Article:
Many addiction specialists worldwide refer to substance dependency as a “family disease” – and anyone who has had a family member suffer from alcohol or drug addiction will concede without hesitation this fact. The family plays a central role in the treatment of substance abuse, seeing as the interdependent nature of familial relationships makes it so any one individual suffering from the disease of addiction will inevitably have an effect on those they live with and love. The purpose of family therapy is to intervene in the complex interactive patterns that have persisted within the family, and alter them in ways that will prove productive for everyone involved.

Addiction Affects Everyone

In many instances, the role the family plays in the life of the individual afflicted with addiction will change drastically immediately prior to the intervention – considering one is held. If part of a standard, in-person intervention, the family will meet with the interventionist before the addict or alcoholic is brought into the picture, and will be asked to formulate boundaries and ultimatums. In many cases, the true dysfunctionality of the family will be revealed during this step in the process. It is not uncommon for families to be so accustomed to living with personified disease that the unit as a whole will not properly function once the addict has gone to treatment. For this reason, it is usually important that the family of an addict seek counseling as well.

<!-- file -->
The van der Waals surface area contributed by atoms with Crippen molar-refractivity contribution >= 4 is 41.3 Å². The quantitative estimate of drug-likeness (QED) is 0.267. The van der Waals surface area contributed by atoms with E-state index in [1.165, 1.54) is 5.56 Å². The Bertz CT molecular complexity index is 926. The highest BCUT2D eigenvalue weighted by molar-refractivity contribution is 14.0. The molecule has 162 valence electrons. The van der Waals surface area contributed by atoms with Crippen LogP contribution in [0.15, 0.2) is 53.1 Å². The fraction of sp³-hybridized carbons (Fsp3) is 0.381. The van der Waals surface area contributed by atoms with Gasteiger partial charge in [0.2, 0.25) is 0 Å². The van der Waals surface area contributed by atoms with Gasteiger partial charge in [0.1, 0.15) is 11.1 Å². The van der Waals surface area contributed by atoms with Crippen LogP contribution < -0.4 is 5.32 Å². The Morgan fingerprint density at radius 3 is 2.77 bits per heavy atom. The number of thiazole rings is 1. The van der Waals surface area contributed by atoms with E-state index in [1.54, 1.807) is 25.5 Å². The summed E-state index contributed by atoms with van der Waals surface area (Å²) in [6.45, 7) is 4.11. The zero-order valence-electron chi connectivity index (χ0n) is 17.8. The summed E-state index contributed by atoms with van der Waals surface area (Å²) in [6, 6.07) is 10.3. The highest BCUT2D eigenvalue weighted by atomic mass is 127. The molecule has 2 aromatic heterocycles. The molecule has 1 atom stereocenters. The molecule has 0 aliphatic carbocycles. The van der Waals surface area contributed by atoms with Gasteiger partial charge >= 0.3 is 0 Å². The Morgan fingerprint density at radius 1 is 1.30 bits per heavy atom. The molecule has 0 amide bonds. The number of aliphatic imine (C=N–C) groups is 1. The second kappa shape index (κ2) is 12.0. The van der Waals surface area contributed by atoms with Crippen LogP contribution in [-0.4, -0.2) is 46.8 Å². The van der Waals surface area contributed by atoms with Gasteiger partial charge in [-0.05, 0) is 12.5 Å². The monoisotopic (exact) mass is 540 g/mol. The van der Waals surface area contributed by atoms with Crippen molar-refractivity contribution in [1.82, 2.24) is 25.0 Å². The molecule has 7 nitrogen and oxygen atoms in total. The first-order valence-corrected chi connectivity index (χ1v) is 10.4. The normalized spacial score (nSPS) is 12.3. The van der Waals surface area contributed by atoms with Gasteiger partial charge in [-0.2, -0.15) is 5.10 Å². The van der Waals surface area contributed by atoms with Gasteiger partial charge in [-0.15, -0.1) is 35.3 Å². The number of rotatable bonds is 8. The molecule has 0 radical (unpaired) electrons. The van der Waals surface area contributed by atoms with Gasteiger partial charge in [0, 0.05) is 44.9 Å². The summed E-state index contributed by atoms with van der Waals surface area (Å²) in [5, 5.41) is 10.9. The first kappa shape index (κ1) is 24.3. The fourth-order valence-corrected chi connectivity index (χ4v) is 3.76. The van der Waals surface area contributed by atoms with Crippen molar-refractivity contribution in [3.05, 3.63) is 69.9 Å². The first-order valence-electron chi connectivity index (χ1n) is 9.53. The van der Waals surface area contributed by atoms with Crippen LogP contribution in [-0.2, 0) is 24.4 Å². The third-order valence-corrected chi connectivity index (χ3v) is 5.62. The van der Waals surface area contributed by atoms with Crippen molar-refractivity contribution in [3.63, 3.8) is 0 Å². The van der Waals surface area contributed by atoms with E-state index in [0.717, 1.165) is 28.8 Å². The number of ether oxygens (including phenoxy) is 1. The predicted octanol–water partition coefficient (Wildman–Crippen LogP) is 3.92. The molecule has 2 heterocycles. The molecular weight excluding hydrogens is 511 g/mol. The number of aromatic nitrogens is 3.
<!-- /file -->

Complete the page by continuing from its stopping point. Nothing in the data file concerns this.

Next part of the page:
Once an addict or alcoholic is safely in an inpatient facility, the inclusion of the family in regular therapy sessions becomes an essential part of the overall recovery process – for everyone involved. Families will sit down with a licensed therapist and discuss issues that are directly related to the exacerbation of the addiction, such as codependency, lack of boundaries, and manipulation. Frequently, other family members will struggle with addiction as well, thus they may be recommended 12-step meetings or regular counseling in order to help protect the sobriety of the individual in residential treatment. Al-Anon meetings will also be highly recommended for family members of the addict. These meetings are geared towards those whose loved ones are suffering from the disease and they have been proven extremely effective in both coping and understanding.

Help Is Available For The Whole Family

While the disease of addiction is undeniably the most immediately devastating to the afflicted individual, the family of an addict or alcoholic will likely suffer overwhelming emotional and mental destruction. It is crucial that when one member of a family seeks help, the rest follow suit and heal and recover alongside one another to prevent falling into the same damaging patterns that lead to the initial familial downfall.


The Hope Center

The Hope Center for Rehabilitation offers a full range of services both leading up to, during and following treatment, including professional interventions, a luxury, medically assisted detox program, inpatient rehabilitation (30-90 days), intensive out-patient rehabilitation and out-patient services. Each of our clients become a part of our alumni program at the completion of their treatment to help foster a continued community of recovery.

Copyright by The Hope Center 2016. All rights reserved.